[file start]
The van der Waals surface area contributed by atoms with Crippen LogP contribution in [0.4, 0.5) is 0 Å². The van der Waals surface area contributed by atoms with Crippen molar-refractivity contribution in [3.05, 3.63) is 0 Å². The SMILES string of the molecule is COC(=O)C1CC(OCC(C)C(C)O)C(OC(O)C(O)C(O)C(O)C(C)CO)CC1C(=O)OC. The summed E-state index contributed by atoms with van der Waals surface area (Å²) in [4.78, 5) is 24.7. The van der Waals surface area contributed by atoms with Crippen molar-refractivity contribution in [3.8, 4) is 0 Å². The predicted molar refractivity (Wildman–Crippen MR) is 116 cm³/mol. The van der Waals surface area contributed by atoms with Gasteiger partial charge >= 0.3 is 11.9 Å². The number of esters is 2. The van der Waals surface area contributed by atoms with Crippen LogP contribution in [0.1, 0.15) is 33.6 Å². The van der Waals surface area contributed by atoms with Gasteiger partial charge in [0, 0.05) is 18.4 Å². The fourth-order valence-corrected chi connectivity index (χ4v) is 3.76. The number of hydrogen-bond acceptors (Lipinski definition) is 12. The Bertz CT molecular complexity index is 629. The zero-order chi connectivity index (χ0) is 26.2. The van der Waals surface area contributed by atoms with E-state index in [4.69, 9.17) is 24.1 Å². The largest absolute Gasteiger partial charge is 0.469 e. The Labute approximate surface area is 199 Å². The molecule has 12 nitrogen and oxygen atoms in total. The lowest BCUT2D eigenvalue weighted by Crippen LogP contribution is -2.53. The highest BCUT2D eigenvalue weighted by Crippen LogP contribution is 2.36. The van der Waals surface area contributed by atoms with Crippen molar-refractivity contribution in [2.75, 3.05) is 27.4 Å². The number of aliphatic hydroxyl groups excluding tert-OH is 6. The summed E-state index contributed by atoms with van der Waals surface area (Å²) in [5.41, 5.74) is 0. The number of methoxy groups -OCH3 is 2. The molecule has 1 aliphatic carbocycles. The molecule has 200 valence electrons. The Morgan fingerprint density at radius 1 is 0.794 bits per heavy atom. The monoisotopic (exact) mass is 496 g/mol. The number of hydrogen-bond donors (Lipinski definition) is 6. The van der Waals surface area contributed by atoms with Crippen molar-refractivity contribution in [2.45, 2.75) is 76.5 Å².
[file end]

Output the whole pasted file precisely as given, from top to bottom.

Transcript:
The van der Waals surface area contributed by atoms with Crippen LogP contribution in [0.4, 0.5) is 0 Å². The van der Waals surface area contributed by atoms with Crippen molar-refractivity contribution in [3.05, 3.63) is 0 Å². The SMILES string of the molecule is COC(=O)C1CC(OCC(C)C(C)O)C(OC(O)C(O)C(O)C(O)C(C)CO)CC1C(=O)OC. The summed E-state index contributed by atoms with van der Waals surface area (Å²) in [4.78, 5) is 24.7. The van der Waals surface area contributed by atoms with Crippen molar-refractivity contribution in [3.8, 4) is 0 Å². The predicted molar refractivity (Wildman–Crippen MR) is 116 cm³/mol. The van der Waals surface area contributed by atoms with Gasteiger partial charge >= 0.3 is 11.9 Å². The number of esters is 2. The van der Waals surface area contributed by atoms with Crippen LogP contribution in [0.1, 0.15) is 33.6 Å². The van der Waals surface area contributed by atoms with Gasteiger partial charge in [0, 0.05) is 18.4 Å². The fourth-order valence-corrected chi connectivity index (χ4v) is 3.76. The number of hydrogen-bond acceptors (Lipinski definition) is 12. The Bertz CT molecular complexity index is 629. The zero-order chi connectivity index (χ0) is 26.2. The van der Waals surface area contributed by atoms with E-state index in [4.69, 9.17) is 24.1 Å². The largest absolute Gasteiger partial charge is 0.469 e. The Labute approximate surface area is 199 Å². The molecule has 12 nitrogen and oxygen atoms in total. The lowest BCUT2D eigenvalue weighted by Crippen LogP contribution is -2.53. The highest BCUT2D eigenvalue weighted by Crippen LogP contribution is 2.36. The van der Waals surface area contributed by atoms with Crippen molar-refractivity contribution in [2.75, 3.05) is 27.4 Å². The number of aliphatic hydroxyl groups excluding tert-OH is 6. The summed E-state index contributed by atoms with van der Waals surface area (Å²) in [5.41, 5.74) is 0. The number of methoxy groups -OCH3 is 2. The molecule has 1 aliphatic carbocycles. The molecule has 200 valence electrons. The Morgan fingerprint density at radius 1 is 0.794 bits per heavy atom. The monoisotopic (exact) mass is 496 g/mol. The number of hydrogen-bond donors (Lipinski definition) is 6. The van der Waals surface area contributed by atoms with Crippen molar-refractivity contribution in [2.45, 2.75) is 76.5 Å².